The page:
The Vows

   _______________  and ______________, now that you understand something of the reason for marriage, are you ready now to confirm your commitment to each other, before God and these witnesses, by the saying of your vows?  Response: “We are.”

   Then please turn to each other and join hands.

   _______________ (groom), in taking ______________ to be your wife, do you so promise to honor, to love, and to cherish her in sickness as in health, in poverty as in wealth, in hardship as in blessing, until death alone shall part you?  Groom responds: “I do.”

   _______________ (bride), in taking ______________ to be your husband, do you so promise to honor, to love, and cherish him in sickness as in health, in poverty as in wealth, in hardship as in blessing, until death alone shall part you?  Bride responds: “I do.”

Do you have rings?

The Exchange of Rings

   You will now seal your vows “to honor, to love, and to cherish” by the giving and receiving of rings. I would like for you to look at your rings for just a moment. What you see is symbolic of two things. First, of course your rings are round. That symbolizes something that is never ending, a union that cannot be broken, and that is what your marriage should be.

   But secondly, I would like for you to think about the precious metal that these rings are made of. The metal is precious because it was hard to find and what it endured to become what you will wear. The metal in these rings went through a furnace, through testing, through times of purifying. Your marriage will also have times of trials and tribulation, times when you’ll be put through the fire. And when those times come, look at those rings you will be wearing and remember this: The longer you stay together, the more fires you endure, the more precious your marriage to each other will be.

  _______________ (groom), place the ring on ___________’s finger and repeat after me:

   Groom: “I, ________________, take you, ________________, to be my wedded wife to have and to hold, from this day forward, for better or for worse, for richer or for poorer, in sickness and in health, until death do us part. Joyfully and willingly, I commit myself to you and to you alone.”

   ________________(bride), place the ring on _____________’s finger and repeat after me:

   Bride: “I, ________________, take you, ________________, to be my wedded husband to have and to hold, from this day forward, for better or for worse, for richer or for poorer, in sickness and in health, until death do us part. Joyfully and willingly, I commit myself to you and to you alone.”

Prayer

   Gracious Father, we thank you for creating us in your image so that we might know You and what true love is. Through your power and blessing we ask You to enable these two to keep their vows and be renewed daily in their love and commitment to each other. In Jesus’ name we pray, Amen.

Unity Candle, Sand Ceremony (Optional)

The Pronouncement

   _______________ and ______________, we have witnessed the pledging of your love and commitment to each other, and the sealing of your vows by the exchanging of rings. Thereby, under the authority of God’s Word, and in accordance with the laws of the State of Georgia, it is my privilege to pronounce you husband and wife!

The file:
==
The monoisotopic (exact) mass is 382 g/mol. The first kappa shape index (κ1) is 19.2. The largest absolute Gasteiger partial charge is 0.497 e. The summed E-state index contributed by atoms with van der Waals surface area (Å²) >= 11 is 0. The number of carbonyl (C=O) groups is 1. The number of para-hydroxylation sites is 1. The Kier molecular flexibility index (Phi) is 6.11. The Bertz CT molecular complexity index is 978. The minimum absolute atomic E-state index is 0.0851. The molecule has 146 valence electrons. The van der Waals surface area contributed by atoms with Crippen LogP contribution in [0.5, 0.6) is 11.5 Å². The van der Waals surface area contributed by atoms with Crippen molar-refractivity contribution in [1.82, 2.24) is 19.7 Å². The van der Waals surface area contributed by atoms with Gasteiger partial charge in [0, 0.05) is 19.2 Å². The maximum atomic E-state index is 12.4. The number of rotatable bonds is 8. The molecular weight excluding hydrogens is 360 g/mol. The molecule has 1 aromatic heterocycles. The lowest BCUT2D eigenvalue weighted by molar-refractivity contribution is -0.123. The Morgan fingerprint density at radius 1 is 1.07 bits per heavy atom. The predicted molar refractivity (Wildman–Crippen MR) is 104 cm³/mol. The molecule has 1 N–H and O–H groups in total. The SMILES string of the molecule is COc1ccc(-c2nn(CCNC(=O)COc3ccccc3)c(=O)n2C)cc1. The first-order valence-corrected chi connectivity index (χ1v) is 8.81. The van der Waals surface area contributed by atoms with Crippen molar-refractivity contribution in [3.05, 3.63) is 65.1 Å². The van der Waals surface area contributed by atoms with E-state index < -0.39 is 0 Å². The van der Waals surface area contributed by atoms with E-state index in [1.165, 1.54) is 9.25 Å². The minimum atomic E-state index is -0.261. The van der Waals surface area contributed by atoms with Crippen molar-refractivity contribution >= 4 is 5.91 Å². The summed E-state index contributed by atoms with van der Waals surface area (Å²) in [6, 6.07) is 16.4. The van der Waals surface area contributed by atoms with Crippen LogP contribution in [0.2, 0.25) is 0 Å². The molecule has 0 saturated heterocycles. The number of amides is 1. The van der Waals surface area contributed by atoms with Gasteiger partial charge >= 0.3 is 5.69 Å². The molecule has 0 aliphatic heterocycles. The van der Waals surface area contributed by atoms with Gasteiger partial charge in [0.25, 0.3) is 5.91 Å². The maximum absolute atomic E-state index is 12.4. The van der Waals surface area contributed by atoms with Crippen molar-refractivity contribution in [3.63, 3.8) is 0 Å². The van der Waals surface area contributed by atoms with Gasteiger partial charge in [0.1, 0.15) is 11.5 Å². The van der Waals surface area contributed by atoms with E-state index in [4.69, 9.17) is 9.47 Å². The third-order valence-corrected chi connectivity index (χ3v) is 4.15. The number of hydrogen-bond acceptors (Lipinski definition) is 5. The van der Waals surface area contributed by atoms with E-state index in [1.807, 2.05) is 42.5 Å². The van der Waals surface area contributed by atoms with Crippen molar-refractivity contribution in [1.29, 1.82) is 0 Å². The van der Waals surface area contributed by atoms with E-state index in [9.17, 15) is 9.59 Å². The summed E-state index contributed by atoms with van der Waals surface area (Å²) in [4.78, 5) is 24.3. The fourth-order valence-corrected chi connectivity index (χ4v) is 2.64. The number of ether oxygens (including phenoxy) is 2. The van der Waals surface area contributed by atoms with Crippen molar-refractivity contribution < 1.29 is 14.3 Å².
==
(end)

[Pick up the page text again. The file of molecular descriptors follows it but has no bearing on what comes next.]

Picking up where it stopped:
_____________ (groom), you may kiss your bride.

Introduction of Newlyweds:  I now present to you Mr. & Mrs. ______________________.

 

Officiated by: Rev. Anthony C. Baker, M.Min.

So, what do you think of my wedding script? Feel free to use it if you want.

What do you think of sharing the Gospel in this way?

Would you word anything differently?

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Filed under Defending Traditional Marriage, Defining Marriage, ministry, places, Struggles and Trials

It Will Be OK

I was lying in bed last night, setting the alarm on my iPhone, when it occurred to me that I have not been writing on my blogs very much lately.

Just a few minutes ago I thought it would be a good idea to at least go back to the archives and find something interesting or entertaining to repost, you know, just to keep the activity going.

But then I read a post from Wally Fry. He’s going through some tough stuff right now with a job loss and the impending death of this beloved father-in-law due to brain cancer.

Life can be hard. Devastating, to be honest.

But, even though what I’m about to say may not sound comforting on the surface, it’s a foundational truth that can help through times like this – times like a lot of us are going through right now: Others have been down this road before us, and they say, “It will be OK.”

What I know is that we live in a world that is broken by sin. One day it will be made new. One day all the answers we are looking for will finally be answered. On that day we will finally be able to understand what our finite brains are incapable of understanding, now.

One day the redeemed in Christ will stand in the presence of Holiness and look back on what God was doing through all these trials and say with utter amazement, “WOW!”

Until then, this is the day that the Lord has made; I will rejoice and be glad in it. It’s a choice I will make – by faith – that the One who created the day is with me in the day and will never leave me nor forsake me to its uncertainties and fears. I am not alone in the furnace. I’m not alone in the boat that seems to be sinking. I’m not alone in the field with not enough provision to feed the thousands.